Saperstein: In crafting his budget, President Obama has made many difficult choices, reflecting the trying times of our day. Not surprisingly, we are pleased by some of the choices and disappointed by others.
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WASHINGTON, February 14th, 2012 -- In response to President Obama's proposed Fiscal Year 2013 budget, Rabbi David Saperstein, Director of the Religious Action Center of Reform Judaism, issued the following statement:
The annual release of the President's budget provides an opportunity to consider how our nation's values are reflected in its spending. The budget is a moral document, making a clear statement of our priorities for the coming year and beyond. In crafting his budget, President Obama has made many difficult choices, acknowledging the trying times our nation, and the world, face. Not surprisingly, we are pleased by some of the choices and disappointed by others.
Above all, during this economic turmoil, our national commitment to guarding the most vulnerable in our society cannot be abandoned. We applaud proposed extensions to unemployment insurance benefits and the payroll tax cut as critical to helping unemployed and working Americans alike. We are further pleased to see that the President restored cuts to the Supplemental Nutrition Assistance Program (SNAP) that were part of the 2010 child nutrition bill and were scheduled to occur in the coming fiscal year. We also welcome the strong funding of the Special Supplemental Nutrition Program for Women, Infants, and Children (WIC) and the expansion of the Earned Income Tax Credit.
So too do we welcome President Obama's commitment to ending the tax cuts enacted under President Bush for the wealthiest Americans. As we stated in a resolution adopted at our URJ Biennial in December, it is vital that tax policy distributes the tax burden equitably in accordance with individuals' and corporations' ability to pay and provides a just and fair method of producing the revenues necessary for the well-being of our country. At the same time, we note the President's proposed decrease in the amount individuals earning more than $250,000 would be able to deduct in charitable contributions, from 35% to 28%. Charitable nonprofits do vital work, particularly assisting those who are in need of aid beyond what other support systems, including the government, can provide, and they rely on donations to continue their good works.
We applaud as well President Obama's commitment to the health and well-being of women across America. Continued funding for programs to prosecute violence against women and help victims of such violence are important investments. A renewed commitment to evidenced-based teen pregnancy prevention is also welcome, as it empowers the next generation to make the best choices for their bodies and themselves.
The budget funds anti-bullying initiatives in schools and increases funding to combat hate crimes generally. It includes increases in funding to assist Americans living with HIV/AIDS through initiatives such as the Ryan White HIV/AIDS program and HIV/AIDS research and prevention efforts. Our Jewish tradition requires us to use all our knowledge and abilities to partner with God in healing and tending to the sick, and we are pleased to see a budgetary commitment to help care for all members of our national community.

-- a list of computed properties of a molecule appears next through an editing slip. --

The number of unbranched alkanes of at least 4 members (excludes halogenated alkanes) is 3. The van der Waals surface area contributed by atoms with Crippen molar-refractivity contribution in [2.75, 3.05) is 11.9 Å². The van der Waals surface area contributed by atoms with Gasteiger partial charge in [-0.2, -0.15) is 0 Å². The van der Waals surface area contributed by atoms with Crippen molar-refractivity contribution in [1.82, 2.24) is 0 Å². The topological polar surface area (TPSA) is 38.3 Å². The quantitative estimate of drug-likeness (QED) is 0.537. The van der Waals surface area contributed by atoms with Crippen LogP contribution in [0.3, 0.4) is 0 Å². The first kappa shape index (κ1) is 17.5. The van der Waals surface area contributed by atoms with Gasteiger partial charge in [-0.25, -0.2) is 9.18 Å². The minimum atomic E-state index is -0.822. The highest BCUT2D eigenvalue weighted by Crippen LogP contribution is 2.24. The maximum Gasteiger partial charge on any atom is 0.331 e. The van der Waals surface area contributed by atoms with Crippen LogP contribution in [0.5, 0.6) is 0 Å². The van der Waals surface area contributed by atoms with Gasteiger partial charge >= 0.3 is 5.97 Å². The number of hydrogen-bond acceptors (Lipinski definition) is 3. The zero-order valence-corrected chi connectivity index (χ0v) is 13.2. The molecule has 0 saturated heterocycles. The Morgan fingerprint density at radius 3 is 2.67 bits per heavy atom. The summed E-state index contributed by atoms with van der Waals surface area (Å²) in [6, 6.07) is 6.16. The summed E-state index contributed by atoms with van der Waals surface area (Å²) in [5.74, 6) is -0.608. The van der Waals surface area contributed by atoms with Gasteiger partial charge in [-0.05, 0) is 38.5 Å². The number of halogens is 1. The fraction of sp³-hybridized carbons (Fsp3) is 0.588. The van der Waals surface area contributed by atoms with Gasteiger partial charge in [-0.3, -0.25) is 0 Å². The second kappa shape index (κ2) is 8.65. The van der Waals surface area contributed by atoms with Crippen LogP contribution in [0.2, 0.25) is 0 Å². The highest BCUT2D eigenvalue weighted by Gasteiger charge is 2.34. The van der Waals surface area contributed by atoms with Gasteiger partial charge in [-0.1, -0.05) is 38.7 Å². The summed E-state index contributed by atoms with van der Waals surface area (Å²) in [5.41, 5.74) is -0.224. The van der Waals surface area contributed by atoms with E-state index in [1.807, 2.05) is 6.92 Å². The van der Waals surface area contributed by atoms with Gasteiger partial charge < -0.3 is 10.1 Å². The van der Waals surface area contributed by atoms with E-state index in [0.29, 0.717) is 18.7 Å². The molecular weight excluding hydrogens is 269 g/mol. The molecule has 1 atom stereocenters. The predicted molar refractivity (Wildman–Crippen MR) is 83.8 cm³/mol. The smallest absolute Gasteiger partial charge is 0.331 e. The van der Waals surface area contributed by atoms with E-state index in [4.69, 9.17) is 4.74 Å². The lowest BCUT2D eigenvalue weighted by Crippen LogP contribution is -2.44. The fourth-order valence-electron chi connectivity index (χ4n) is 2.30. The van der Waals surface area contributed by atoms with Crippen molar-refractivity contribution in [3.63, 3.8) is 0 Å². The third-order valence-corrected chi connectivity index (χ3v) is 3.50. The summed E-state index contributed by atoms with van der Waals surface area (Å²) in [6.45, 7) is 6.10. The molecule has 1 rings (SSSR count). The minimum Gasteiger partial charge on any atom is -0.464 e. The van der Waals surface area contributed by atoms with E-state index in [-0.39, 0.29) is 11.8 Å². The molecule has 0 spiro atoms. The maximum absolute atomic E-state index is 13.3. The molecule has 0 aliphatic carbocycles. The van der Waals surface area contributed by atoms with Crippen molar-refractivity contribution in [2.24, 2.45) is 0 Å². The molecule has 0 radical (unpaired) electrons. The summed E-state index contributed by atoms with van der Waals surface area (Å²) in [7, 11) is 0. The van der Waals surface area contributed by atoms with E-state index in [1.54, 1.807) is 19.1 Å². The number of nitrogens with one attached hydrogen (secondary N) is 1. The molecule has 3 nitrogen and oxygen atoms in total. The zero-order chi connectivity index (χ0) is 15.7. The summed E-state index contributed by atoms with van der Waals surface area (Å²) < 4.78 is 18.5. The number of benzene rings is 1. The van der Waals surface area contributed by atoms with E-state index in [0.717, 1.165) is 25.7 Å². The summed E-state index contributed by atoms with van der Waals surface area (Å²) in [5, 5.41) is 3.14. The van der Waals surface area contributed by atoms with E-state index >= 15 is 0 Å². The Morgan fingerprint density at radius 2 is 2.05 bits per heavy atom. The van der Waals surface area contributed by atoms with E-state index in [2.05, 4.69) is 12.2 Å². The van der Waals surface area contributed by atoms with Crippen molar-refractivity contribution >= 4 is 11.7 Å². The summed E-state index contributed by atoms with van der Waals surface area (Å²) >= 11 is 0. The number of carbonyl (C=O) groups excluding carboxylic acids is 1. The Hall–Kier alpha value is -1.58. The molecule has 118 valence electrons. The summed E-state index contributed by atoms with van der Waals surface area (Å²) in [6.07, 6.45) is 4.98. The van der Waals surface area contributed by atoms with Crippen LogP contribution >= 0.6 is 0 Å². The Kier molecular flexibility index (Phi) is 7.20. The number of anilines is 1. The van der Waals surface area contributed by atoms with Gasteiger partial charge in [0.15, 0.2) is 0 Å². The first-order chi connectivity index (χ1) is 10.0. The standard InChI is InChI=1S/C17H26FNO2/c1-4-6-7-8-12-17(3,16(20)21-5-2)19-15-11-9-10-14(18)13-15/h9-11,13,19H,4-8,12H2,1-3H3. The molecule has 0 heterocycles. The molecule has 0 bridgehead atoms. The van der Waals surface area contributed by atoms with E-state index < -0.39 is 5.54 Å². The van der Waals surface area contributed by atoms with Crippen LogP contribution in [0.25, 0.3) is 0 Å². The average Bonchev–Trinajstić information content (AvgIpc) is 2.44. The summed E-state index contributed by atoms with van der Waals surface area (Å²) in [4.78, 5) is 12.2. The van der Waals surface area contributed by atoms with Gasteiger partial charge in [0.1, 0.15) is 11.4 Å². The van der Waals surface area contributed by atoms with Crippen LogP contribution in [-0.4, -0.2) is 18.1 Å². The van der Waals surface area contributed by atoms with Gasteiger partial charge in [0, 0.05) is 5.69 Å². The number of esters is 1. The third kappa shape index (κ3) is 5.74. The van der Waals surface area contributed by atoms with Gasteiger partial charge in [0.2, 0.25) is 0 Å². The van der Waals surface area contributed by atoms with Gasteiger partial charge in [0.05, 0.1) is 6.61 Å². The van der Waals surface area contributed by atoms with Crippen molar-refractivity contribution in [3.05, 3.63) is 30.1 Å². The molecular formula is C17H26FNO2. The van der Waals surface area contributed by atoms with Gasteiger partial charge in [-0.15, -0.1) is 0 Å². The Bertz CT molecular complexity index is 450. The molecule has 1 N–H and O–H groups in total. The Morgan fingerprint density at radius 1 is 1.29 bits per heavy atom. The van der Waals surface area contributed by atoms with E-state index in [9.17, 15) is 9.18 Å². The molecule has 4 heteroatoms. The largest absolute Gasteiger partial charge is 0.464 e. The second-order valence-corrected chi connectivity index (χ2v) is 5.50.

The proposed budget for FY 2013 includes provisions that will do much to continue our commitment to take care of the earth l'dor v'dor, as it is passed on from one generation to the next. Increases in funding for pipeline safety and investments in green energy and infrastructure, and cutting tax breaks for fossil fuel producers all will help to forge a greener and healthier planet. We applaud the Administration's efforts to support initiatives that will spur growth in the present, while guarding the well-being of the earth into the future.
We also note with gratitude the continuation of a strong relationship between the U.S. and Israel, reflected in the ongoing financial and military aid agreement in place since 2007. These funds are a testament to the longstanding and fruitful relationship between the two nations and the United States' commitment to its democratic partner in the Middle East. The funding is also an investment in the U.S. economy, thanks to the more than 75% of American aid to Israel that eventually returns to our shores to be spent on domestic goods and services.
At the same time, we are concerned by several areas in which the budget falls short. An increase in funding for E-Verify rewards a program that has no place in our national tradition of welcoming immigrants seeking the opportunity to contribute their talents and skills while bettering their lives. We are also disappointed to see cuts in funding for the Environmental Protection Agency, especially as some in Congress are seeking to undermine the agency. And the 21% cut in the Department of Housing and Urban Development budget is more troublesome still, as HUD provides vital services to many of the most vulnerable in our society including the elderly, disabled, and those living in poverty.
Moving forward, we commit ourselves to making sure that the final budget reflects the highest values of compassion and caring for those most in need while also ensuring that our nation remains fiscally sound and secure.